I’m a big fan of the Facebook, MySpace and Technorati stats TechPresident is keeping on the 2008 Presidential candidates. These stats are a good measure of the amount of traction each candidate is getting in those communities and on the web overall.

The YouTube stats, however, are really deceptive due to the vastly different ways candidates are using YouTube. As an example, here is the chart showing YouTube views for each Democrat’s main channel.


Pretty clear, right? Obama leads and Edwards recently overtook Hillary for second place. Edwards is getting more buzz for his online videos than Hillary.

Actually, no. Edwards’ numbers are artificially inflated because he is using YouTube as the primary player for all of his videos on his website. Meanwhile, Obama is using Brightcove to play videos on his website while Hillary is using what looks to be a player created in house.

So we’re comparing apples and oranges here: all of Edwards’ video plays are being compared to maybe 1/3 or 1/2 of Obama’s and Hillary’s views. I’d venture to guess that in terms of actual views Edwards is pretty firmly in third place.

As an aside, earlier in the campaign the Clinton campaign was slow to post videos to YouTube, hoping to make people come to their site to view all of her videos. In response, Patrick Ruffini started downloading Clinton’s videos and posting them to YouTube in an effort to divert traffic. Ruffini (and others) probably cost Hillary’s YouTube channel 400,000+ views by doing this.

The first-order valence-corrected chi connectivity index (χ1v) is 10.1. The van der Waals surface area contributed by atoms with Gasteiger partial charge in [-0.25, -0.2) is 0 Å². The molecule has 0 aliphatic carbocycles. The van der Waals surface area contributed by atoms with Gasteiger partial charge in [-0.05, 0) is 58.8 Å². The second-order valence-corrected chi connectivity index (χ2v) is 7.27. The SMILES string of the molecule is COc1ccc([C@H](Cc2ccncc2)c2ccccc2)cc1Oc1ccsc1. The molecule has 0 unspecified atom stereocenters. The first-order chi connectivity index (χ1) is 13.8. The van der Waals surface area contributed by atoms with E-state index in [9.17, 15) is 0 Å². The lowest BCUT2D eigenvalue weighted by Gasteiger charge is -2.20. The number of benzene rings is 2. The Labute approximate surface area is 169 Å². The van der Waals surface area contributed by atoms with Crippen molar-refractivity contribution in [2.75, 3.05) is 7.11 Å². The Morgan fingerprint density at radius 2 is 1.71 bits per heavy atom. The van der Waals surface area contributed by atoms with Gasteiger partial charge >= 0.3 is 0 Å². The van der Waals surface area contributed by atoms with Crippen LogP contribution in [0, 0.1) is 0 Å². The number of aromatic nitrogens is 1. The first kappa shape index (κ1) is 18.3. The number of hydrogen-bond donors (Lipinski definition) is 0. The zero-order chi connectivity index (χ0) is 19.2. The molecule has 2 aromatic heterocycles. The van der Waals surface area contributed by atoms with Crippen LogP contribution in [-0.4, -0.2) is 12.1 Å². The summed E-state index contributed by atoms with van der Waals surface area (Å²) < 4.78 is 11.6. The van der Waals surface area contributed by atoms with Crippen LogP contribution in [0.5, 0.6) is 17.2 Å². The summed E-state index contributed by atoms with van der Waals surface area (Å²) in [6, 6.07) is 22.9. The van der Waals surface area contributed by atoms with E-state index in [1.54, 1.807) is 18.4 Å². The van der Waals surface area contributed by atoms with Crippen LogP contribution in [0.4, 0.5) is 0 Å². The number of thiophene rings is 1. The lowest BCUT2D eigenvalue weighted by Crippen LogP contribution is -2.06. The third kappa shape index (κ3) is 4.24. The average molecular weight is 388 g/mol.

The Clinton campaign has caught on and now appears to be driving traffic to YouTube by linking to the YouTube version of the video right on their site. You can see an example here. I don’t remember seeing this before.

Fred Thompson disclosure.

About the Author
Todd Zeigler
Todd Zeigler serves as the Brick Factory’s chief strategist and oversees the operations of the firm. In his sixteen year career in digital, he has planned and implemented campaigns for clients including the Pickens Plan, International Youth Foundation, Panthera, Edison Electric Institute, and the American Chemistry Council. Todd develops ambitious online advocacy programs, manages crises, implements online marketing strategies, and develops custom applications and software. He is bad at golf though.